1. Scan printed material in bulk using the eCandidus™ Document Feeder.

2. Assign each job from the eCandidus™ Document Feeder to a case (property, etc) using the Mail:From Document Feeder tool.

3. Place each assigned job into a document for the case (property, etc) using the Mail:From Document Feeder tool.

Steps 2 and 3 can be combined and done by one individual, or handled by a clerk and the attorney, as needed.

 

Adding Documents from File

You can add documents that are stored as files by Selecting the Add entry in the Document Manager menu.  You can either add a single file or all the files found in a directory.

Note that you can directly add documents into any entry in the document bar, or by selecting the New... entry, you can add to a any name that you choose.

 

Naming of documents

You can use the name that you give documents to create from a single level menu a menu structure with many levels, for example:

Mail:2008:06 (Jun):Peter Brown

Will create a menu like this:

Documents can be easily moved from any level to any level by simple renaming them.

 

Making documents portable

Below you will see how to view and work with documents, and one of he commands available allows you to create an eCandidus™ Portable Document.  This is a standalone file which is a copy of documents stored in the system.  They are viewed and edited with the eCandidus™ Portable Document Viewer and later reintegrated to the master database with the Synchronize from eCandidus™ Portable Document tool.

 

Viewing and working with documents

All of the processing above leads you to having all of the paper in your office stored in the eCandidus™ Desktop.  When that is done, documents are accessible from any desktop in your office, or anywhere where you have access to eCandidus™.

To view a document you simply select it from the Document Manager menu or from the Document Bar.  The document is shown in the Document Viewer

 

Document Area

The document area is where the document is displayed.  Note that one page, the active page is displayed.  When a page is active, you can carry out operations on the page, by clicking on the buttons in the command bar:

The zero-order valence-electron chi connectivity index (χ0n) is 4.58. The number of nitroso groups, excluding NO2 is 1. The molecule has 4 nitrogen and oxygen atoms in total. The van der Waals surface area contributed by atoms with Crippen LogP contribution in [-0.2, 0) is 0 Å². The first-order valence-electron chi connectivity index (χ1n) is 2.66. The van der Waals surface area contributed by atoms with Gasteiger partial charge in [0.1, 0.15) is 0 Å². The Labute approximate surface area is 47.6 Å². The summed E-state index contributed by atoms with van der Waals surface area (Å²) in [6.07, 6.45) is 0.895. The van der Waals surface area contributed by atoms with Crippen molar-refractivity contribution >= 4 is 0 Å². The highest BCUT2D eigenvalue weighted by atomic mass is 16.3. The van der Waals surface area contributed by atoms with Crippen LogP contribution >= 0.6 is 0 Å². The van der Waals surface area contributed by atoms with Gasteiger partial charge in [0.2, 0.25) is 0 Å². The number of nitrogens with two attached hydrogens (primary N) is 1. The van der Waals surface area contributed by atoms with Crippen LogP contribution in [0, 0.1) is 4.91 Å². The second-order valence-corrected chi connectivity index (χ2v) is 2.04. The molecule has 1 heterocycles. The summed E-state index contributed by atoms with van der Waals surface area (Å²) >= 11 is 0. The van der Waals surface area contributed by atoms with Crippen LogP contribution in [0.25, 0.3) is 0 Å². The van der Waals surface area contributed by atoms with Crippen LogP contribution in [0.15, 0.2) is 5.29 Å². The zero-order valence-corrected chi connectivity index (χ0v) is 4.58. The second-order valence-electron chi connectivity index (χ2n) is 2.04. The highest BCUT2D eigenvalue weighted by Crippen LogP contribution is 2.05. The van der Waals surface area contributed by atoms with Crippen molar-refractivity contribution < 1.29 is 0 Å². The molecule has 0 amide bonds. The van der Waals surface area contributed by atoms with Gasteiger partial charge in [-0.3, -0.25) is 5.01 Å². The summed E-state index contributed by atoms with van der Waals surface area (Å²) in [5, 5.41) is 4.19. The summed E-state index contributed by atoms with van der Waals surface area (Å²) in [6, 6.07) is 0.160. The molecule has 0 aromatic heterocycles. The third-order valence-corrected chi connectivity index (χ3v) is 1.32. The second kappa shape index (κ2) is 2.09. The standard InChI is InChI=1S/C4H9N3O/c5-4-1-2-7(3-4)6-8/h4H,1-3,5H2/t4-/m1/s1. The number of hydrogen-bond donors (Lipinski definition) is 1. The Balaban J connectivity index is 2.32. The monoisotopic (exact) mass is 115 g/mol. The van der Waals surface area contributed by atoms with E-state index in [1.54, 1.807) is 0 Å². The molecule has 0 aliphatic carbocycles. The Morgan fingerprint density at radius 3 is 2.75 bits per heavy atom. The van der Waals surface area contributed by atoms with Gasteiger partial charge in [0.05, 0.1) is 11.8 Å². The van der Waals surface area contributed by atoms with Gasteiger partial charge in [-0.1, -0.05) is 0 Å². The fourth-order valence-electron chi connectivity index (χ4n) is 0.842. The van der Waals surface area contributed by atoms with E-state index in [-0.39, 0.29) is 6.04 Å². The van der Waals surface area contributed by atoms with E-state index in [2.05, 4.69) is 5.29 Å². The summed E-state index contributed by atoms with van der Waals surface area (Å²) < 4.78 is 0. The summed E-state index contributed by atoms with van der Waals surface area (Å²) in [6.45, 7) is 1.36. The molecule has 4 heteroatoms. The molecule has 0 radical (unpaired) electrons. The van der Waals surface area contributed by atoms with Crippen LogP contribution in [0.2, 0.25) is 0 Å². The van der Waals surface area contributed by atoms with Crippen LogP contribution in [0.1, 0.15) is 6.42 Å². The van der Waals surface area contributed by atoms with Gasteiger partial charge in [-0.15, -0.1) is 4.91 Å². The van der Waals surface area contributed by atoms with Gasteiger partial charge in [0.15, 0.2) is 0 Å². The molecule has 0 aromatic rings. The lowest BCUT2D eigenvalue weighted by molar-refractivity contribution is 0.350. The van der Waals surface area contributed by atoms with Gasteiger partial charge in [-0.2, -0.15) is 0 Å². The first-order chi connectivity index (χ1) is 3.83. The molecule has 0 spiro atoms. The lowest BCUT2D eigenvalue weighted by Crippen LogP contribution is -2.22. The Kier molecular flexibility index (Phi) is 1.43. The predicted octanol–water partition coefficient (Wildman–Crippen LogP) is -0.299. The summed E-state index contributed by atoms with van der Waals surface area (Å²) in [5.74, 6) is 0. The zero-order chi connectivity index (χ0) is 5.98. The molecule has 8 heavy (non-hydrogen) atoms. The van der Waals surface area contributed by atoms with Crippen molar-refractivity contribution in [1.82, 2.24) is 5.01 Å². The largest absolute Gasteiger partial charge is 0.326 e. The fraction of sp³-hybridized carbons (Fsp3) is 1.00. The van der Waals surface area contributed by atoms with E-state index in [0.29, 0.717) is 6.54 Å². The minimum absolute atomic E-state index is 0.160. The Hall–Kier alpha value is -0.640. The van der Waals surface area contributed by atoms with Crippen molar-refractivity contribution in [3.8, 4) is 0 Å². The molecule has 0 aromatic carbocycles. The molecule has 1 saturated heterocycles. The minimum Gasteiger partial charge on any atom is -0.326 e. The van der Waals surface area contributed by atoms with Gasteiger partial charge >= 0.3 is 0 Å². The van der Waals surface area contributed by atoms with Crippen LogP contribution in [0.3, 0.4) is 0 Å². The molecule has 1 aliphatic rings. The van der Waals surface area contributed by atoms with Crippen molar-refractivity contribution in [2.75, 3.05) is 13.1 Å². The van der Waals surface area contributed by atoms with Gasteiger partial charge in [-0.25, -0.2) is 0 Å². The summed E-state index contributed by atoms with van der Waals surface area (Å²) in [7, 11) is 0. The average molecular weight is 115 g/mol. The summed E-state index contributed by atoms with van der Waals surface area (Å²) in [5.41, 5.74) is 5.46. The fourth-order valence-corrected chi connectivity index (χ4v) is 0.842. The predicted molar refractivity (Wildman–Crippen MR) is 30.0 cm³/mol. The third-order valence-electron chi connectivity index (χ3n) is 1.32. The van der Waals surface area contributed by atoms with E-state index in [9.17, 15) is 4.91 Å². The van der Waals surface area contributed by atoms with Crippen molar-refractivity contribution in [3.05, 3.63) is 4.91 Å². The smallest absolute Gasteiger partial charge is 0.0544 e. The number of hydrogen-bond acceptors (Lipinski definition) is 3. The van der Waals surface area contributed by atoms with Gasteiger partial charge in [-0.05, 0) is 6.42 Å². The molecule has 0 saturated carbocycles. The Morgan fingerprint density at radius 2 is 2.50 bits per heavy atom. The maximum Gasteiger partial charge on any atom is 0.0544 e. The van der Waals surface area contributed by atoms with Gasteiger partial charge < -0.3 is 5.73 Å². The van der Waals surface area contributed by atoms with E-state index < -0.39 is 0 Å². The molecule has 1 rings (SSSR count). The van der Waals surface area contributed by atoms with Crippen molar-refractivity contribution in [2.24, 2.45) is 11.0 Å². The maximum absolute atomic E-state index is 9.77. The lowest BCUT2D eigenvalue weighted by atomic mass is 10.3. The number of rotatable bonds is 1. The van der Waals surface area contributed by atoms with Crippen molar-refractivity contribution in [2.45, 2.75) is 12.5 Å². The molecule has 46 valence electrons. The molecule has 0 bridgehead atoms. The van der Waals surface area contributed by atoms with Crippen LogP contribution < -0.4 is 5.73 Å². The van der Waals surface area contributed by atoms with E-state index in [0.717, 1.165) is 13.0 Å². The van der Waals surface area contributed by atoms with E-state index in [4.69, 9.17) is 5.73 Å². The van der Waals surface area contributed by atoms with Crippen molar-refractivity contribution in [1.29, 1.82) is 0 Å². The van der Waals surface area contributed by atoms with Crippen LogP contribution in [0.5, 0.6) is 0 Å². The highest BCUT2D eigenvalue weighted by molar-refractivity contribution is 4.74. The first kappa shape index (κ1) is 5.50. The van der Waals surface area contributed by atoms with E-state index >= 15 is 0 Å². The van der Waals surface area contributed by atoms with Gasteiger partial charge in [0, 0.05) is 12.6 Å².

Icon Meaning
Toggles the display from full page mode, which displays the entire page, to full width mode, which shows the page at it's maximum size. 
Saves the active page as a TIFF image.
Copies the active page as a TIFF image into the clipboard.
Copies the active page as text.   OCR option must be installed.
Annotations
Rotate image
Print the active page (plain or with annotations)
Print pages (tagged and plain or with annotations)
Create PDF file (tagged and plain or with annotations)
Create eCandidus™ Portable Document (tagged and plain or with annotations)
[1] The page number or selection text
Tag flag
# items tagged The number of tagged images
Tag all images selected
Clear tagged images

 

Keys Area

You can define special values for each page using the Keys Area.

In this example, we have given this page the value of "Importance" for the key of "Section".  This would allow us to quickly distinguish the value of page that we are viewing.

The key/value pairs are defined by you, and can be used in any combination that your office requires.

You can also repeat the same key with a different value as needed, for instance we could also categorize this page as Section/REPORT and Section/MEDICAL, which would allow us to find the page in either section.

 

Bookmarks

A bookmark is a special type of key.  It is composed of two parts, delimited by a colon; the first part is the group code, and the second part is the detail.  You define both parts.

A page can contain any number of bookmarks.

 

Searching by Bookmark

You can easily search for all bookmarked pages by selecting the Bookmark entry in the Document Manager menu:

The menu displays all of the bookmark groups defined for the case.   Selecting any entry displays the bookmark descriptions:

And selecting any description displays the document names where the group and description appear.

There are two special entries that can appear at any level:

Key Meaning
<All> Display all pages using the selection so far.
<Skip> Skip the current level and allow for selection at a lower level.

For example:

Selects all the bookmarks.

Selects the bookmarks there the group (first portion) is "Trial".

Selects all the bookmarks where the description (second portion) is "Support", and all possible groups (first portion).

Selects all bookmarks where the group is "Litigation" in the documents named "Medical".  The description does not matter.

 

Bookmarks and Workflows

Bookmarks are extremely useful when you incorporate Document Manager into your workflows. They can be used as a dynamic listing of pages that can be included in Things to Do as they flow from associate to associate.

Individual or groups of pages can be added or removed dynamically as each process step takes place, for example: